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The Andean Titi monkey (Callicebus oenanthe)




UPDATE    2003

Director's Report

            Hunting and habitat loss are the two main threats to primates. This past year I witnessed just how acute a threat hunters are to one particular primate. I was in Peru at my own expense trying to find and photograph the Andean titi (pronounced tea-tea) monkey (Callicebus oenanthe), as this species had never been photographed. A number of species of titi monkeys are found in South America. Titi monkeys are often pictured in pairs sitting with their tails entwined. They are smaller than the average house cat, with a body length from 10 to 17 inches, and a tail length of 11 to 20 inches. The adults of the various species weigh from 28 to 42 ounces. They are territorial and live in monogamous family groups. They live cryptically in the under story of the forest and the best way to find them is to listen for the loud territorial call they give in the morning between 6 and 9 AM.

An infant Andean Titi monkey (Callicebus oenanthe)


A Peruvian hunter in a tree stand by a water hole

            In October of 2002, I was walking with the owner in a privately owned forest listening and looking for titi monkeys. One of the techniques used for surveying these primates is to play a recording of their call to see if they call in response. Researchers hypothesize that the titi responds to what they perceive to be another titi in their territory. That morning I played a recording once. Within two minutes four hunting dogs and two hunters appeared ready to shoot a titi monkey.

            In many places in the world today there are still good natural forests with big trees and biological diversity. Often these same forests are unnaturally quiet. The monkeys and other animals have been hunted out. They have been killed for food, for the market, for sport, and for the pet trade. In 4 week of surveying for primates In South America, I saw more species of monkeys in cages then I saw in the forest. Hunters shoot mothers with infants to get a baby for a pet. This practice of shooting breeding females has the devastating effect of increasing the decline of an endangered species.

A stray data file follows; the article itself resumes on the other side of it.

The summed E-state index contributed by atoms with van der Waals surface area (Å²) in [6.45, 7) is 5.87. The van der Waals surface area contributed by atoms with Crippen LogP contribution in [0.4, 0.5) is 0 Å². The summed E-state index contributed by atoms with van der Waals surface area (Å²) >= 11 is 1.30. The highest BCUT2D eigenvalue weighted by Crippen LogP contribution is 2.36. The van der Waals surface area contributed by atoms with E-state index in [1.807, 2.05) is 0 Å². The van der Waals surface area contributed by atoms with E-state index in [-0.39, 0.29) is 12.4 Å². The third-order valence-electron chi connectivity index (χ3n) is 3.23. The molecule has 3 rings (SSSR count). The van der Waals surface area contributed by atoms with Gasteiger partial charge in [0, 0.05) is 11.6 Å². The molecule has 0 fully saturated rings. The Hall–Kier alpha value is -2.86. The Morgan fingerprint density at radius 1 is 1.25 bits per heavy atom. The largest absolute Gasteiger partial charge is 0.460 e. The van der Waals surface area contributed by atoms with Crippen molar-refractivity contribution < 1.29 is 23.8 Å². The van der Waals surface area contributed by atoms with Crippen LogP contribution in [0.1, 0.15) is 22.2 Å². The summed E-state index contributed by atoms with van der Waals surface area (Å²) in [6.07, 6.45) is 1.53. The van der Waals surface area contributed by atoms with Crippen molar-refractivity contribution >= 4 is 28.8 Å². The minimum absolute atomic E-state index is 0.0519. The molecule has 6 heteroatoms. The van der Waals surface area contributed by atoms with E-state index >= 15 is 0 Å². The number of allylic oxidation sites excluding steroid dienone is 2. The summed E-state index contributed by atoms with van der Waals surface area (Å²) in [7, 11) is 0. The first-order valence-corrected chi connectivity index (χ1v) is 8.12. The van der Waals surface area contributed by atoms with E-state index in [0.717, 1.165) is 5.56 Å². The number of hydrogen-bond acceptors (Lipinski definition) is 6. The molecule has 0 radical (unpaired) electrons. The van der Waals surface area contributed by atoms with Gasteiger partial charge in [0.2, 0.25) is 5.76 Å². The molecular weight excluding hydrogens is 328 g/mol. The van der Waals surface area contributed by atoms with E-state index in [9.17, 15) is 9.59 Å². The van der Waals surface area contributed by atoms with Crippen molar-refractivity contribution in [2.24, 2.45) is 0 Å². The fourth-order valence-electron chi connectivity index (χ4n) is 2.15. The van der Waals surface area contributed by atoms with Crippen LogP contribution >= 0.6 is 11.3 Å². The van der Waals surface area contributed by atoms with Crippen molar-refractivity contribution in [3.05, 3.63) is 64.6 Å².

It was only where people are actively studying the forest and the monkeys that I was able to see several species of monkeys. PCI believes that research and conservation go hand in hand. When someone is given a grant to study a particular primate, they help protect it. With over a 100 threatened or endangered primates in the world more people need to be actively involved in conservation. Your support of PCI helps us get dedicated people into the field to study and protect these endangered or little known primates.

            A postscript to the above story about the search for the Andean titi monkey, after a week of looking for them in the Rio Mayo valley of Peru near Moyobamba, which is the only place they are known to inhabit, I heard several groups of them on the last morning. The photographs I you see were taken of a family group being held in a tiny cage.  The male, female and infant were being sold for the equivalent of ten U.S. dollars. In this region of Peru a lot of conservation work needs to be done. None of the local people I meet knew this species was rare and occurred in only their province. PCI has awarded a matching grant to Melissa Mark from the State University of New York at Stony Brook to do an extended survey of the Andean titi starting in June.